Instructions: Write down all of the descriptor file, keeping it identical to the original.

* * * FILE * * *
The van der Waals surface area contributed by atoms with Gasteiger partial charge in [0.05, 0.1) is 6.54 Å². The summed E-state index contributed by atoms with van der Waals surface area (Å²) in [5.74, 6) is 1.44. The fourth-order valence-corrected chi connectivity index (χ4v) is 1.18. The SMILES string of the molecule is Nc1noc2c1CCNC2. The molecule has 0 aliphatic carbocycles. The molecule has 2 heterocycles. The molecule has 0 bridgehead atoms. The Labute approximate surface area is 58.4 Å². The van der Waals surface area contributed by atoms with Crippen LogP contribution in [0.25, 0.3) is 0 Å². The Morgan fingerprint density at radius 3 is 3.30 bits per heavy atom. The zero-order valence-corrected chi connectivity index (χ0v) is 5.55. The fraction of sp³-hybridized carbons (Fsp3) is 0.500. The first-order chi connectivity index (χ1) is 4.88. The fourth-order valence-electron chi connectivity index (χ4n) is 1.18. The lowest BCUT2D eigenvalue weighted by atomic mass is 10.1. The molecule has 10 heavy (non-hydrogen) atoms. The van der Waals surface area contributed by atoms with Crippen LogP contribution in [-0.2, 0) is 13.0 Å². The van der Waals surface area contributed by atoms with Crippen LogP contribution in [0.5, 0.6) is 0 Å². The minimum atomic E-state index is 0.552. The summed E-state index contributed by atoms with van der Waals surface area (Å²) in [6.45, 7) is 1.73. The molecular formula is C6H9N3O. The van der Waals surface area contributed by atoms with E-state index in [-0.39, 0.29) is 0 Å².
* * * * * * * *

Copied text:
The van der Waals surface area contributed by atoms with Gasteiger partial charge in [0.05, 0.1) is 6.54 Å². The summed E-state index contributed by atoms with van der Waals surface area (Å²) in [5.74, 6) is 1.44. The fourth-order valence-corrected chi connectivity index (χ4v) is 1.18. The SMILES string of the molecule is Nc1noc2c1CCNC2. The molecule has 0 aliphatic carbocycles. The molecule has 2 heterocycles. The molecule has 0 bridgehead atoms. The Labute approximate surface area is 58.4 Å². The van der Waals surface area contributed by atoms with Crippen LogP contribution in [0.25, 0.3) is 0 Å². The Morgan fingerprint density at radius 3 is 3.30 bits per heavy atom. The zero-order valence-corrected chi connectivity index (χ0v) is 5.55. The fraction of sp³-hybridized carbons (Fsp3) is 0.500. The first-order chi connectivity index (χ1) is 4.88. The fourth-order valence-electron chi connectivity index (χ4n) is 1.18. The lowest BCUT2D eigenvalue weighted by atomic mass is 10.1. The molecule has 10 heavy (non-hydrogen) atoms. The van der Waals surface area contributed by atoms with Crippen LogP contribution in [-0.2, 0) is 13.0 Å². The van der Waals surface area contributed by atoms with Crippen LogP contribution in [0.5, 0.6) is 0 Å². The minimum atomic E-state index is 0.552. The summed E-state index contributed by atoms with van der Waals surface area (Å²) in [6.45, 7) is 1.73. The molecular formula is C6H9N3O. The van der Waals surface area contributed by atoms with E-state index in [-0.39, 0.29) is 0 Å².